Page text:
Students in my facilitated multiweek "Online Trainer" course look at lots (and lots) of examples of e-learning, good, bad, and ugly. One of their final assigments is to apply their new learning in developing criteria for evaluating an asynchronous program. One of the groups in the Fall 2007 class came up with this excellent list, with items not seen on many existing checklists or tools. Thanks to the members of the "Red Group" for letting me share this.

And: "Better than Bullet Points" ships on Wednesday! Order early and often!

Evaluating an E-Learning Program
by Stephanie Freeman, Steffi Adams, Deanna Sevits, & Freya Brannon

What criteria would you use to evaluate the quality of an e-learning program, either one a vendor is offering or one you were developing in-house?

Objectives: Does the course clearly state the objectives up front and does it deliver, does it provide the amount of information required, does it provide too much information?

Instructional Strategies: Are they varied, are the strategies appropriate given the subject matter and backgrounds of the learners, are different learning styles addressed?

Appearance (Graphics/Concept/Theme): Is there enough white space or does the course look “busy”, are the graphics of good quality, do they enhance the subject matter and are they consistent throughout the course? Does the course have a concept or theme – does it engage the learner, does it work with the subject matter and enhance the experience or detract from it?

Functionality (Organization/Navigation/Accessibility Issues): Is the material well organized, does it need to be provided in a specific order, are the modules too long or too short? Is the navigation easy to follow; is it consistent throughout the course, does the interface work? Are accessibility issues addressed, are accommodations made for hearing and vision disabilities – audio transcripts, color blindness, captions on graphics?

Language: Is the reading level appropriate for the intended audience, are unfamiliar terms explained, are acronyms spelled out, are neutral terms used regarding age, sex, race and religion, are there grammatical or spelling errors?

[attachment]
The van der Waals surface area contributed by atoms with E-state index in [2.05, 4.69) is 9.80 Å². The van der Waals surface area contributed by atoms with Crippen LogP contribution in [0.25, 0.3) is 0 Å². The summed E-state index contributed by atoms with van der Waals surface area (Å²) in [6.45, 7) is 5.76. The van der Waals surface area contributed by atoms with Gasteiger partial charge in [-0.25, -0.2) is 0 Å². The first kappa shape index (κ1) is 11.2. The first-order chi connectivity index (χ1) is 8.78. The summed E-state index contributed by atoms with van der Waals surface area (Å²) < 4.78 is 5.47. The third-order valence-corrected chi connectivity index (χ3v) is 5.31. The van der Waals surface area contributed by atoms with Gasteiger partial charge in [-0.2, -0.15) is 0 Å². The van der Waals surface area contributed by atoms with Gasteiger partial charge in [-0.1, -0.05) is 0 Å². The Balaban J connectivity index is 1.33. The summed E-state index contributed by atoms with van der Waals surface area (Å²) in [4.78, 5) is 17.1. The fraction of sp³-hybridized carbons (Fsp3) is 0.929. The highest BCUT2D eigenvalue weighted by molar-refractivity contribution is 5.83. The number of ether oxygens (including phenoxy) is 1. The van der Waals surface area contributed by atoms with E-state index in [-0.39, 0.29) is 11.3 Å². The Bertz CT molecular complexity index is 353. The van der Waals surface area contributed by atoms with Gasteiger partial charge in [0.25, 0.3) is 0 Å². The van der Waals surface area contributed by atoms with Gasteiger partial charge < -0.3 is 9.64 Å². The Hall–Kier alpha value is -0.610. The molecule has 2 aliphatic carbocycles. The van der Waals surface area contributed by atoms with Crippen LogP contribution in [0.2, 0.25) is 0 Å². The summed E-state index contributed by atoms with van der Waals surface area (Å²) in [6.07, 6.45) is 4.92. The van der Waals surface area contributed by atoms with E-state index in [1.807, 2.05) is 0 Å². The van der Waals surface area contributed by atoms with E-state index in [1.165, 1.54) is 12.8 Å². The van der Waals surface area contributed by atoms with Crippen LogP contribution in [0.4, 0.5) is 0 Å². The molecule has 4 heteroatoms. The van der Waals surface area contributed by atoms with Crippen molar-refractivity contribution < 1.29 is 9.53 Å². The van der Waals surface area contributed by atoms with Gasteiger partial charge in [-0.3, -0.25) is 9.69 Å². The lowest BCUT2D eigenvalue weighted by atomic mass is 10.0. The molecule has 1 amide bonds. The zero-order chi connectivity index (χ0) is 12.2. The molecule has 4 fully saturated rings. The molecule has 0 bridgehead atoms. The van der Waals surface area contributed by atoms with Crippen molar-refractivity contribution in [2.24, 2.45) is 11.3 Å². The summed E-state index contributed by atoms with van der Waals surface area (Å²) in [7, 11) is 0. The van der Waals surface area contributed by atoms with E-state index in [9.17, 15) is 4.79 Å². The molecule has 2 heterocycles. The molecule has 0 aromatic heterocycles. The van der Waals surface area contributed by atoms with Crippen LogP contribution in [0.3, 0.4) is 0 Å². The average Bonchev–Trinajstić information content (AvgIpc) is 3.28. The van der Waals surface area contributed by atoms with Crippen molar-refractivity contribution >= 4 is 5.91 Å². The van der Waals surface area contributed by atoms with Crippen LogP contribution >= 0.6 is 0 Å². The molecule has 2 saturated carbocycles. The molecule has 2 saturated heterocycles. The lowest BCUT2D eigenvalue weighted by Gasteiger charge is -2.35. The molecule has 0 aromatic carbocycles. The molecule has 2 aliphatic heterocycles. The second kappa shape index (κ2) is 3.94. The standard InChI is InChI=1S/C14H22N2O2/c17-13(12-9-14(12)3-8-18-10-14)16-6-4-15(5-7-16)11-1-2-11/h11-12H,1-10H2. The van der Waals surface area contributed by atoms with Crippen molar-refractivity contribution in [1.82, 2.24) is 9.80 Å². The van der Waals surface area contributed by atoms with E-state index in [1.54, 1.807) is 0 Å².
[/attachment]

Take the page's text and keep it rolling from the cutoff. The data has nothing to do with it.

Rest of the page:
Interactivity and Feedback: Does the course allow for interactivity for the learner, does it provide positive reinforcement and is it helpful when the learner is incorrect, does it allow for interaction between learners and with the trainer, does it allow the learner to give feedback to the trainer?

Evaluation & Measurement: Does the course allow the learner to evaluate its effectiveness, does it allow for measurement of the learner’s progress - can they apply what they learned, does performance improve?

Delivery and Updates: How will the course be delivered, will more than one method be used, will it be a blended course, will the course require changes to keep it up to date, if so, how will they be delivered and will delivery be in a timely manner?

Technology: Is the required technology and software available, do the links work; are the file sizes acceptable for downloading or viewing, will there be support if the learner has a problem?

Cost and Copyright: Is the course cost effective to deliver, to maintain and update? Is the course material protected, are the resources referred to in the course properly cited? Will copyright issues increase the cost?

Additional Resources: Are they chosen so as not to overwhelm the learner, will they aide the learner and are they easy to find, are web-base resources reliable, trustworthy and kept up-to-date?